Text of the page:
To introduce the strategy, explain to students that visualizing is picturing details from the text to increase understanding. Begin with a brief read aloud. Have students close their eyes and picture what’s happening in the reading with as many details as they can. Then have students talk about what they visualized. Then explain that you are going to do a quick sketch of what you visualized. Making your sketch unpolished will help emphasize for your students that they should work quickly and not concern themselves with artistic quality. To build the connection between visual details and higher-level meaning, ask questions to draw out the students’ interpretation of the picture. Then share your interpretation. Model how visual details connect with key concepts and themes. Reinforce how specific details support larger ideas. {Why did I draw this picture? What does it mean? What details are important? What does this show about the subject, character, main idea, theme, etc.?} Next, move to guided practice. Read aloud another passage and allow students to sketch their interpretation while listening. In pairs or groups of three, have students take turns sharing their pictures and having the group members offer their interpretations. Students should not explain their own pictures until all other group members have commented. As a whole group, discuss how visualizing helps them understand the text. {How did visualizing help them understand the text? Did the interpretations vary? How does reading differ when they do not visualize versus when they do?} For independent practice, allow students to sketch while reading and answering comprehension questions. Require students to cite the text to support their answer. You may even ask them to include quotes from the text on their drawings. {What does this description tell us about the character or subject? What type of mood do the visual details create? Based on the visual details, what predictions or inferences can be made?}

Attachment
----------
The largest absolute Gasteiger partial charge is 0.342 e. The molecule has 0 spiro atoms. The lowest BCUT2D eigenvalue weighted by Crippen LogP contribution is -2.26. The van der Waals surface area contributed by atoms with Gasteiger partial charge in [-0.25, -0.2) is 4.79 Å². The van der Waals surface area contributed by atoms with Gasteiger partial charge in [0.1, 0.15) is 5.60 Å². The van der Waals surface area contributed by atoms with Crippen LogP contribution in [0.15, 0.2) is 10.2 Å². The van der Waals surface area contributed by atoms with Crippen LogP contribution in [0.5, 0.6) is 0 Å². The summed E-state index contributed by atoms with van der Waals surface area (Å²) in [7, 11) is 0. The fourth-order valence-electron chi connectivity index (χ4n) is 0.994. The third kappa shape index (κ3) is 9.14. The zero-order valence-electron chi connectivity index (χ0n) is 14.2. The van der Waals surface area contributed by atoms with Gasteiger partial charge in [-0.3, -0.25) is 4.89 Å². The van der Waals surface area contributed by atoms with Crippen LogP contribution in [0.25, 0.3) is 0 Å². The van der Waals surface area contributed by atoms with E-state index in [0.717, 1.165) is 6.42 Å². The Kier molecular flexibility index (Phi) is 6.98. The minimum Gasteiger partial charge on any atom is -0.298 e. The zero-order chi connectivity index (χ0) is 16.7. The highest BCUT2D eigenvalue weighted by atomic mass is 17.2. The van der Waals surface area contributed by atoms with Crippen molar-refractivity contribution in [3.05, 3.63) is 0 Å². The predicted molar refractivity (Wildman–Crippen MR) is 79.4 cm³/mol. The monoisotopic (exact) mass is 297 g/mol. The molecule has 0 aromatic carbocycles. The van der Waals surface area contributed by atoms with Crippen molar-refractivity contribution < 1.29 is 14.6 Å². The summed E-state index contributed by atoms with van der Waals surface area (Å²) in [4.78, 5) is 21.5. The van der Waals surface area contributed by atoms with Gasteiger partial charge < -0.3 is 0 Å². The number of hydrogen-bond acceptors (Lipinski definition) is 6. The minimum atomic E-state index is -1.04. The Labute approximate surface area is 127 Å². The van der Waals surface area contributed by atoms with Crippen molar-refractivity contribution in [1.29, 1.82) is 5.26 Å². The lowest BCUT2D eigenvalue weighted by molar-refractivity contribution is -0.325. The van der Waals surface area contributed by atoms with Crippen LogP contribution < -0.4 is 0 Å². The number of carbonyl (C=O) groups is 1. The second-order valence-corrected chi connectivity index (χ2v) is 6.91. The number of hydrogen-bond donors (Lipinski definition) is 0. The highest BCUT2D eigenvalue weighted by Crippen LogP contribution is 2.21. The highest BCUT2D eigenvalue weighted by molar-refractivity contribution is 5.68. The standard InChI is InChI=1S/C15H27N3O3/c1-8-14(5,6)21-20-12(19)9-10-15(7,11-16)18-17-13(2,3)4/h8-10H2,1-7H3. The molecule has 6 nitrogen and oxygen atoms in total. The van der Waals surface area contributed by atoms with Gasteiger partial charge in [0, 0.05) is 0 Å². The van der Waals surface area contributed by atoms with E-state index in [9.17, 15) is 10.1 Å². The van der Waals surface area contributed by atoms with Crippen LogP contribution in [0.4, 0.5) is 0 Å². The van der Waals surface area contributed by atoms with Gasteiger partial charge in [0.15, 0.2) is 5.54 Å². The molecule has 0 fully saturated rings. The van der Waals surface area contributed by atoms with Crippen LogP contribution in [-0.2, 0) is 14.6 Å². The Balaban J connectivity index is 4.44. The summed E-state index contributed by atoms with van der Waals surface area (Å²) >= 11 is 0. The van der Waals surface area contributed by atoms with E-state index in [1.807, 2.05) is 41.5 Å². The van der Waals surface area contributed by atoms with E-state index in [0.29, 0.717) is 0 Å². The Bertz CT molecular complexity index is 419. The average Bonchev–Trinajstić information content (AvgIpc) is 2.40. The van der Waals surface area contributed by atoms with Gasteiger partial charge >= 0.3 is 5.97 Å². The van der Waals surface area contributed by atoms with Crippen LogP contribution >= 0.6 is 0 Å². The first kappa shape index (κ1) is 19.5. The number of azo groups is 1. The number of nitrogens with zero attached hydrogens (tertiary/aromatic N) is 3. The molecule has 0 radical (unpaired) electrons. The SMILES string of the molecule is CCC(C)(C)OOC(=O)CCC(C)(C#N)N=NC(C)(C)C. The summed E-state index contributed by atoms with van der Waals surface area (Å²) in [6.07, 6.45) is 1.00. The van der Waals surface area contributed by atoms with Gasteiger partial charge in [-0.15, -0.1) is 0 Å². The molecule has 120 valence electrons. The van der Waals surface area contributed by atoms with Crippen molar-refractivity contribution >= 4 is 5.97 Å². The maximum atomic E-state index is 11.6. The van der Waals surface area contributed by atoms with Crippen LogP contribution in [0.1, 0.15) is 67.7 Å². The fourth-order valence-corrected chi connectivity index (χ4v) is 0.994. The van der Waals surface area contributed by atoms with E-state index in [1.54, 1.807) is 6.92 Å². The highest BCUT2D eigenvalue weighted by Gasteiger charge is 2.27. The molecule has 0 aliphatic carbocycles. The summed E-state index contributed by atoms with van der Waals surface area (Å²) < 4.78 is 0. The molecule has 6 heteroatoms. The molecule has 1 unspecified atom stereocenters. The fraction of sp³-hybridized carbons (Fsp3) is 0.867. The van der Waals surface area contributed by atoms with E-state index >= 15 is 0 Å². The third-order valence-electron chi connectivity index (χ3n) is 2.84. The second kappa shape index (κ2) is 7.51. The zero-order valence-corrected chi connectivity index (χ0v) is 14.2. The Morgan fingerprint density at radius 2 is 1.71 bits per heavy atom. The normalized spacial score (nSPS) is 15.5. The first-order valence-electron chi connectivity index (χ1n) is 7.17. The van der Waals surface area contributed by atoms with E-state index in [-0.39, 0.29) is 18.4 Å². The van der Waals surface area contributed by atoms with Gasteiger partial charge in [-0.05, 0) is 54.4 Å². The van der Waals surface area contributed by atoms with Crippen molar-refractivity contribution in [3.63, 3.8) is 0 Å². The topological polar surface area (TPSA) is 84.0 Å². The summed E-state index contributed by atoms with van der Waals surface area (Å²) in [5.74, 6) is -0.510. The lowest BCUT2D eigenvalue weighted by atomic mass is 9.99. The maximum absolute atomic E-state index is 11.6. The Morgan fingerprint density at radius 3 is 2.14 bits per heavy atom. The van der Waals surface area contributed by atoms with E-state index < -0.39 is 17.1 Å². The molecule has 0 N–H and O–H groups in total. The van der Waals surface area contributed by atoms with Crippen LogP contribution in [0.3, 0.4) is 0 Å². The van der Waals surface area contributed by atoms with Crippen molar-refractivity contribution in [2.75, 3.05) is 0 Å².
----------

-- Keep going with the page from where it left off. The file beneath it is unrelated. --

Procedure 2

    Then explain that you are going to do a quick sketch of what you visualized. Making your sketch unpolished will help emphasize for your students that they should work quickly and not concern themselves with artistic quality.

    Procedure 3